3. The interior offensive line is not as bad as it seems. Yes, the Texans lost left guard Chester Pitts to a career-ending knee injury in Week 2 and right guard Mike Brisiel is just 10 months removed from breaking his foot. But tackle Eric Winston says the line has benefitted from the experience that backups like Kasey Studdard and Wade Smith gained in their absence, and also from the addition of 6-foot-3, 300-pound Shelley Smith, a Colorado State product that the Texans scored in the sixth round. "You don't often make it all 16 games with the same five guys," noted Winston, though the Texans would accomplish exactly that feat in '08. "You're gonna have to rely on that depth in some of those weeks. I'm hopeful that if that situation comes up again, we're gonna have plenty of guys to put in there."
Sometimes, when a team brings in a new offensive coordinator from outside it can portend trouble for the head coach. (Lovie Smith, anyone?) But that's not the case with the Texans, who added longtime Broncos assistant Rick Dennison to their staff in January. For starters, Texans coach Gary Kubiak is already in trouble. Had it not been for a four-game win streak to close the season, he might well be have joined the ranks of this country's 15 million unemployed. ("We saved a lot of jobs by winning those last four," Daniels said.) Though Kubiak was signed to three-year extension as reward for guiding the Texans to their first winning season in their eight years of existence, that hardly qualifies as job security in today's NFL.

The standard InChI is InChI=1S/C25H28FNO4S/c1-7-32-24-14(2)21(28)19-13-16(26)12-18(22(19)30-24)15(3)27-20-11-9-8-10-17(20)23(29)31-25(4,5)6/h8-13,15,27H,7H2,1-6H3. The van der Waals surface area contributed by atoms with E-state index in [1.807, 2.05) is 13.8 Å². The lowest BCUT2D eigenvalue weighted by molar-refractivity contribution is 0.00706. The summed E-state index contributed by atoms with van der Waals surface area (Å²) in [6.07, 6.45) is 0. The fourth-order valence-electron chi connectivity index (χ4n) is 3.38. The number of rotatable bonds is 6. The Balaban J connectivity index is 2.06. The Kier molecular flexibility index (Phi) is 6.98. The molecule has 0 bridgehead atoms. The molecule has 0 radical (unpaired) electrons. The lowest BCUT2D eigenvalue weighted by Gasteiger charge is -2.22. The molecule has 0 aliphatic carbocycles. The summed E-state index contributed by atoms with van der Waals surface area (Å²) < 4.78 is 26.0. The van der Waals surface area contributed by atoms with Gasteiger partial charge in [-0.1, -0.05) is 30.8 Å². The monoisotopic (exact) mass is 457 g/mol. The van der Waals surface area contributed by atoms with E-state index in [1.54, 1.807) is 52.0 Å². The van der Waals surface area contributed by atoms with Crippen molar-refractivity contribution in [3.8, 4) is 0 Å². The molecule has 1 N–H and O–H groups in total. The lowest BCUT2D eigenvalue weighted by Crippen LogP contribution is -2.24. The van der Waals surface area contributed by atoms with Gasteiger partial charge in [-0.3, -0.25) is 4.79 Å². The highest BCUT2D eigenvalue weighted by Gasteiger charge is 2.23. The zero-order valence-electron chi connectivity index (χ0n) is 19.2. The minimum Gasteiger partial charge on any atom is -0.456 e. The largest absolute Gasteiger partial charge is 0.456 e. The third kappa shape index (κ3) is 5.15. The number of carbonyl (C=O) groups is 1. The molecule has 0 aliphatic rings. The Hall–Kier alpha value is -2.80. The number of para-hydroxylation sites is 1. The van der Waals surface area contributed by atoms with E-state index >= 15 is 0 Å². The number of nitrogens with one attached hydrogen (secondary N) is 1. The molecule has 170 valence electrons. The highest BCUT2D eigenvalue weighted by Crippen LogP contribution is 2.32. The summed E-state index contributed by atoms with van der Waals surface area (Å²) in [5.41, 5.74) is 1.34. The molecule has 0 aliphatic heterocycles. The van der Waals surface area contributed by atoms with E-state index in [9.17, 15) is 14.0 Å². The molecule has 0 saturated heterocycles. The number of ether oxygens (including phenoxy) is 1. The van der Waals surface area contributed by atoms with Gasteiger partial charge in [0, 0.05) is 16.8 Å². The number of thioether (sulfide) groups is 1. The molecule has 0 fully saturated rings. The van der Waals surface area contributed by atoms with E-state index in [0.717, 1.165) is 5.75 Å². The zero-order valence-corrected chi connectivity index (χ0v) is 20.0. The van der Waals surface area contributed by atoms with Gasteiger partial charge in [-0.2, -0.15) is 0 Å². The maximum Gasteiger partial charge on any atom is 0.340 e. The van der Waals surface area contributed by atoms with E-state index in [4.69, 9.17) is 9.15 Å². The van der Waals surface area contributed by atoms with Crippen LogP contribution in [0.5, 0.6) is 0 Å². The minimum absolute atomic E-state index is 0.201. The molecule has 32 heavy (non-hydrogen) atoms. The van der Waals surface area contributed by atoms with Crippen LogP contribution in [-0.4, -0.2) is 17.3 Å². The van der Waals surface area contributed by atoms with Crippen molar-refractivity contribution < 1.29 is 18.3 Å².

That said, Kubiak couldn't have picked a better insurance policy than Dennison. The two men thrived as offensive assistants in Denver under Mike Shanahan from 2001-05. Dennison coached the line while Kubiak coordinated the attack, and their collaboration produced a potent offense. In that span, the Broncos finished among the top five rushing teams in four of those five years (the worst finish was 10th, in '01) and surrendered a grand total of 15 sacks (the fourth-fewest during that time). By way of comparison, the Texans, the league's top offense in '09, gave up 25 sacks all of last year and bettered only San Diego and Indianapolis in rushing yards. One would expect that Dennison, along with Texans line coach John Benton -- a capable teacher of the zone-blocking scheme that Kubiak and Dennison favor -- will improve an attack that excelled under the direction of Kyle Shanahan, who vacated the Texans' coordinator job at season's end to join his old man in D.C.